Key Learnings

  • Carefully consider your target countries and identify whether they need or want the product or service you are selling
  • It’s also important to think about any restrictions or barriers to a market
  • Do not underestimate the value of knowledge of local customs and business culture
  • Know the law
Scotland

How do I... do business abroad?

Jim Godsal is managing director at Head Medical, an Edinburgh-based international medical recruitment agency which operates in the UK, Australia, New Zealand, Singapore, Canada and the Gulf Region. He shares his top tips for beginning to do business overseas.

Operating in foreign markets is integral to what we do.  We set-up 10 years ago to support the recruitment of UK doctors abroad.  We also recruit overseas doctors to work here in the UK and support UK doctors who are working abroad and want to come home.  International business is our business and we’ve had to be highly knowledgeable about this from the beginning. 

Working in foreign markets can be challenging and there are additional considerations, but diligence and preparation can lead to success.  In addition, you will get to travel, see the world, and experience different cultures.

Plan ahead and map a market

As with many things in life, preparation is the key to success to ensure you are focusing your efforts in the right locations.  Target countries should be carefully considered to identify whether they need or want the product or service you are selling.  We asked ourselves, does this country need English speaking doctors?

It’s also important to think about any restrictions or barriers to a market.  An effective way of gauging this is exploring if there are competitors already operating there and if so, is there further business to exploit?  The existence of a competitor in the market doesn’t necessarily mean you should avoid it.  It means there is an existing route to market, and the market may be big enough for more than one supplier.

If there are no competitors, that can be positive as it means you are first to market with your offer and you can maximise the opportunity.  However, it is wise to question the absence of competitors.  It could mean that you are ahead of the curve, but it could also mean others have tried and failed or avoided the market for a reason.  Conducting research will ensure you have a full picture and can make decisions based on sound intelligence.

Identify your customers

Once a viable commercial market has been established, you will need to identify your clients or customers.  In our business, we knew we wanted to target hospitals and medical surgeries.  But in some countries, to reach them, we need to build relationships with ministries of health, medical councils and other governing bodies.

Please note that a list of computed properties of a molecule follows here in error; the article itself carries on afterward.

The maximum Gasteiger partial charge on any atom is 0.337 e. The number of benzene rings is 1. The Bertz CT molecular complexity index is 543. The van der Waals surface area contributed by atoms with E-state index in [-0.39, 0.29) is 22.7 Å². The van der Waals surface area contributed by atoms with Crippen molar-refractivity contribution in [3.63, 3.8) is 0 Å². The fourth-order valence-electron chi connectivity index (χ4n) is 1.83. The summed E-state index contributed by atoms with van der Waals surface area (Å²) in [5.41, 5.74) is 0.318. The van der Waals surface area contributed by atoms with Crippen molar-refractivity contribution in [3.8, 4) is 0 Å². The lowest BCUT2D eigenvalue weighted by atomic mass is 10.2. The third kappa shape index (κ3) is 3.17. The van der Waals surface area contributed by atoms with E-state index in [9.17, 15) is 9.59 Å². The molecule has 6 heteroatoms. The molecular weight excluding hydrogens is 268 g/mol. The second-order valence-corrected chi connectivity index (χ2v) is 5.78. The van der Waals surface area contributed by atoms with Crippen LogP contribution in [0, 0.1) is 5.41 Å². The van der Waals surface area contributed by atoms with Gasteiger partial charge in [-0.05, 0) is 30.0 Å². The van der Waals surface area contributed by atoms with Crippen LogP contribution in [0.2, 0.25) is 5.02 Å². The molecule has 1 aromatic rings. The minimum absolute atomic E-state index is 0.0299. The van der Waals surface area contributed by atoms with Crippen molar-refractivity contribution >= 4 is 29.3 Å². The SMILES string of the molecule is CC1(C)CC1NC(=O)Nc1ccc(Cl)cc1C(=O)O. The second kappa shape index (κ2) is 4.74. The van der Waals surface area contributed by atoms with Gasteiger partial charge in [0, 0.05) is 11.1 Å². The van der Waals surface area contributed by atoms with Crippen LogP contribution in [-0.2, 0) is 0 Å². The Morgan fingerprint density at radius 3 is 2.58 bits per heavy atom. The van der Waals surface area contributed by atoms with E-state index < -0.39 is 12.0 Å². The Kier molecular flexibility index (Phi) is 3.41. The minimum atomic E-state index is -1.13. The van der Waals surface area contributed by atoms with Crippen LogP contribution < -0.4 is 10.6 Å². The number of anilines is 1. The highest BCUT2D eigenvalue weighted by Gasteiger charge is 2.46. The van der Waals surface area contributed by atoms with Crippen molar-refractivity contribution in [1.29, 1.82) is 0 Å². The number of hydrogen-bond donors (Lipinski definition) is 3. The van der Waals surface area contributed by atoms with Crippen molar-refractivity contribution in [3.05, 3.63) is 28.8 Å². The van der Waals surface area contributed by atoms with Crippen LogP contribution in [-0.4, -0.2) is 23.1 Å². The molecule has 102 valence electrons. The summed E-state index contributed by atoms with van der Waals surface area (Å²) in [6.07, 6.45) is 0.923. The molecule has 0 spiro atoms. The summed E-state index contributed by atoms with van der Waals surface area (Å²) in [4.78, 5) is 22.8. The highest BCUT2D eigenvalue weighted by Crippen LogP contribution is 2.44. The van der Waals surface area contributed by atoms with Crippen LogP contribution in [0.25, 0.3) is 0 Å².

Local culture is important – learn it

Do not underestimate the value of knowledge of local customs and business culture.  It is critical to securing the confidence of an international customer.  Different countries take different approaches to business.  We do a lot of business in Australia and there’s a fairly informal approach to business relationships, although huge importance is placed on having government relationships in place. 

In the Middle East, the business community has very different customs to the UK.  For example, you only shake someone’s hand if they offer first.  In addition, it is considered rude to refuse tea or coffee in a meeting.  As someone who does not drink tea and coffee, this was a lesson I learned quickly on one of my first visits.  I now sip my way through meetings. 

In China, swapping business cards is something of a ritual and it’s important to participate. 

These are small, everyday things.  But they could be the difference between a single meeting and a long-lasting business relationship.  Business support organisations, such as Scottish Development International and the Department of Trade and Industry can offer advice in this area.

Know the law

Clearly, different countries have different laws.  Our business is built on people, so we need to be experts in visas and the right to work.  We understand this process inside out for every market we operate in – it’s one of our priorities when going to a new market.  If you’re selling a product, there will be legal and financial implications associated with regulations, licensing and standards, and currency exchange.  There are tax implications too, so make sure you know what your tax obligations are.

When doing business abroad, distance can be an issue as it can make it harder to build relationships and gain and maintain trust.  At the same time, being from overseas can give you competitive distinction.  When we call prospects abroad or walk into a meeting room in another continent and announce we’re from Scotland, it is an immediate ice-breaker.  Everyone wants to know what the weather is like!

Contributed by Jim Godsal
Kay Smith
Article by Kay Smith
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